Arrow-right Camera


Speaker: Miami offers lesson for funding kids’ programs

In Florida’s Miami-Dade County, 52 percent of residents are born in another country and about 60 percent are of Hispanic origin. Poverty is in constant contrast with the state’s wealthier residents, and a hurricane could wipe it all out at any moment.

Yet, it’s a community where people have rallied around children by supporting a dedicated source of funding for early childhood intervention and prevention programs.

It’s a model that could be replicated here.

“And so it can be in Spokane and anywhere,” said David Lawrence, retired Miami Herald publisher who delivered the keynote address Tuesday to people attending the third-annual Our Kids: Our Business luncheon at the Spokane Convention Center.

The event is a capstone to a month-long focus on child abuse prevention, which began with a series of newspaper stories and “A Call to Action” to support area youth in 2007. The past two years the focus of the project has been around education; this year the focus is mentoring.

Lawrence retired from the newspaper industry in 1999 after 35 years, in order to tackle early-childhood development issues. He currently is the president of the Early Childhood Initiative Foundation.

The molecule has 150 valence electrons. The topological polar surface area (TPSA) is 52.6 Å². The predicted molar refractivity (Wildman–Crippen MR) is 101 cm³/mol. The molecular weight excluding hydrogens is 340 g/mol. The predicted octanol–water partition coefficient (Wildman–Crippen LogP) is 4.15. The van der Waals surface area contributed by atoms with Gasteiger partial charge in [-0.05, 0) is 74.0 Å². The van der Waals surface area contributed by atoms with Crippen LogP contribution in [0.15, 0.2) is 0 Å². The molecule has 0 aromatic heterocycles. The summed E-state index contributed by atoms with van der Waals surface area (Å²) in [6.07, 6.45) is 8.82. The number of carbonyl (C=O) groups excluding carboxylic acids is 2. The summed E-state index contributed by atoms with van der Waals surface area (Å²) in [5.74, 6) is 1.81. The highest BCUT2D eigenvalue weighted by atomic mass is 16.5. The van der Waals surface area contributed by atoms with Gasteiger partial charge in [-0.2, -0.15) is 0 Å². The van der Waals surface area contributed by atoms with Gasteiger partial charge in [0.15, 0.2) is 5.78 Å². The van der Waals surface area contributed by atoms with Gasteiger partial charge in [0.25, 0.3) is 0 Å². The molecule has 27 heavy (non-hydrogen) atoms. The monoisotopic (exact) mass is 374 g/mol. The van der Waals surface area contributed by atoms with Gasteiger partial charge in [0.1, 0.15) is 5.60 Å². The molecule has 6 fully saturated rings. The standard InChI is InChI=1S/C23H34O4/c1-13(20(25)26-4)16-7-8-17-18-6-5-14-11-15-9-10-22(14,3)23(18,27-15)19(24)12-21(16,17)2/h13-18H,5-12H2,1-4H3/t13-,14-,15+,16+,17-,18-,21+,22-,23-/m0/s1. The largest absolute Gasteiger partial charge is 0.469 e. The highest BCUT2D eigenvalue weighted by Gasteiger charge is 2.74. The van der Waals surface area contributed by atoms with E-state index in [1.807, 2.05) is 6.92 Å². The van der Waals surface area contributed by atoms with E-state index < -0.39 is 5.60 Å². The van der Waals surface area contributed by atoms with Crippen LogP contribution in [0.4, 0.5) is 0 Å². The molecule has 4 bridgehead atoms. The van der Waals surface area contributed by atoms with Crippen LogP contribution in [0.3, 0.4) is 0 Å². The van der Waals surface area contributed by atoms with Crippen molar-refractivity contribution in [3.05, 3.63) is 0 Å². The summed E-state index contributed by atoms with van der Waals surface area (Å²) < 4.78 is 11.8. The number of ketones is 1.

In 2002 Lawrence, with urging from a Florida governor, led a campaign for the Children’s Trust, which created revenue for early-childhood issues. He also was a key figure in passing a statewide constitutional amendment to provide pre-kindergarten for all 4-year-olds in Florida. Currently about 145,000 children are enrolled in pre-K.

“Building a movement can never be about ‘those children,” Lawrence said. “But about ‘our’ children.”

He compared the challenges in Miami to those in Spokane, also a community of contrasts, and offered staggering statistics to prove it.

A year of child care in Washington State is more expensive than a year of tuition at a Washington state college, he told the crowd.

One-third of all births in Spokane County are to unmarried single mothers. The rate of domestic violence is higher here than the state or national rates. And so is the arrest rate.

“It’s easy to overlook the pain and poverty that some of your neighbors live with,” Lawrence said. “All children deserve the chance to be contributing adults.”

Contact Sara Leaming at or (509) 459-5533.